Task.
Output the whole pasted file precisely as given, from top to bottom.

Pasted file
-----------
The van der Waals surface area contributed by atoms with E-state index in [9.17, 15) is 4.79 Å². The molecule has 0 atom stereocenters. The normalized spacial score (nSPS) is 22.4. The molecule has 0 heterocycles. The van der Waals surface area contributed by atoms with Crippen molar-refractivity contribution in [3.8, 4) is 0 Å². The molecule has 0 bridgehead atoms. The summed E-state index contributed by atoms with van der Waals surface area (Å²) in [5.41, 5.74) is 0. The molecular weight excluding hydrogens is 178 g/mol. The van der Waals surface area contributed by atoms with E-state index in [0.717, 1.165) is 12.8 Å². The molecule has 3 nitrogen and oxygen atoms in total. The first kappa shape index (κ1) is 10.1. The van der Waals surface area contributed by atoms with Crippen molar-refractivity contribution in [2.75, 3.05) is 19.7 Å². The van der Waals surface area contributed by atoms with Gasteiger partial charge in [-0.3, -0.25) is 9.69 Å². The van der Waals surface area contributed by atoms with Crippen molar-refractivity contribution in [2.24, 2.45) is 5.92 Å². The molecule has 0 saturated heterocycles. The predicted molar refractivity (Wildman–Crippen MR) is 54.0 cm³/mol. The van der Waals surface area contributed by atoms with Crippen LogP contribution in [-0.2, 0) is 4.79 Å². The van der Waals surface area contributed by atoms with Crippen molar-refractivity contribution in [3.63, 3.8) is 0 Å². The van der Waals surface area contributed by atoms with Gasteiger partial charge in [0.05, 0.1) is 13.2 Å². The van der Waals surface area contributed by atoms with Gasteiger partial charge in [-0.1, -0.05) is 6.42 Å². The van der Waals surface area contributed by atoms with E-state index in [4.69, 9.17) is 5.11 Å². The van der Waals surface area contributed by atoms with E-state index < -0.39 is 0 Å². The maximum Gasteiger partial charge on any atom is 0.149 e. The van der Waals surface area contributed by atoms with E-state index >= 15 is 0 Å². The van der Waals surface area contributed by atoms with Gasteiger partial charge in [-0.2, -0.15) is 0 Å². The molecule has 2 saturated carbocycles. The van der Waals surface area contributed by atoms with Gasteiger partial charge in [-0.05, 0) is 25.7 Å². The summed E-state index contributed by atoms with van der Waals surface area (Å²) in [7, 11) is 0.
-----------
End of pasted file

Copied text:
The van der Waals surface area contributed by atoms with E-state index in [9.17, 15) is 4.79 Å². The molecule has 0 atom stereocenters. The normalized spacial score (nSPS) is 22.4. The molecule has 0 heterocycles. The van der Waals surface area contributed by atoms with Crippen molar-refractivity contribution in [3.8, 4) is 0 Å². The molecule has 0 bridgehead atoms. The summed E-state index contributed by atoms with van der Waals surface area (Å²) in [5.41, 5.74) is 0. The molecular weight excluding hydrogens is 178 g/mol. The van der Waals surface area contributed by atoms with E-state index in [0.717, 1.165) is 12.8 Å². The molecule has 3 nitrogen and oxygen atoms in total. The first kappa shape index (κ1) is 10.1. The van der Waals surface area contributed by atoms with Crippen molar-refractivity contribution in [2.75, 3.05) is 19.7 Å². The van der Waals surface area contributed by atoms with Gasteiger partial charge in [-0.3, -0.25) is 9.69 Å². The van der Waals surface area contributed by atoms with Crippen molar-refractivity contribution in [2.24, 2.45) is 5.92 Å². The molecule has 0 saturated heterocycles. The predicted molar refractivity (Wildman–Crippen MR) is 54.0 cm³/mol. The van der Waals surface area contributed by atoms with Crippen LogP contribution in [-0.2, 0) is 4.79 Å². The van der Waals surface area contributed by atoms with Crippen molar-refractivity contribution in [3.63, 3.8) is 0 Å². The van der Waals surface area contributed by atoms with Gasteiger partial charge in [0.05, 0.1) is 13.2 Å². The van der Waals surface area contributed by atoms with Gasteiger partial charge in [-0.1, -0.05) is 6.42 Å². The van der Waals surface area contributed by atoms with E-state index in [4.69, 9.17) is 5.11 Å². The van der Waals surface area contributed by atoms with E-state index < -0.39 is 0 Å². The maximum Gasteiger partial charge on any atom is 0.149 e. The van der Waals surface area contributed by atoms with E-state index >= 15 is 0 Å². The van der Waals surface area contributed by atoms with Gasteiger partial charge in [-0.2, -0.15) is 0 Å². The molecule has 2 saturated carbocycles. The van der Waals surface area contributed by atoms with Gasteiger partial charge in [-0.05, 0) is 25.7 Å². The summed E-state index contributed by atoms with van der Waals surface area (Å²) in [7, 11) is 0.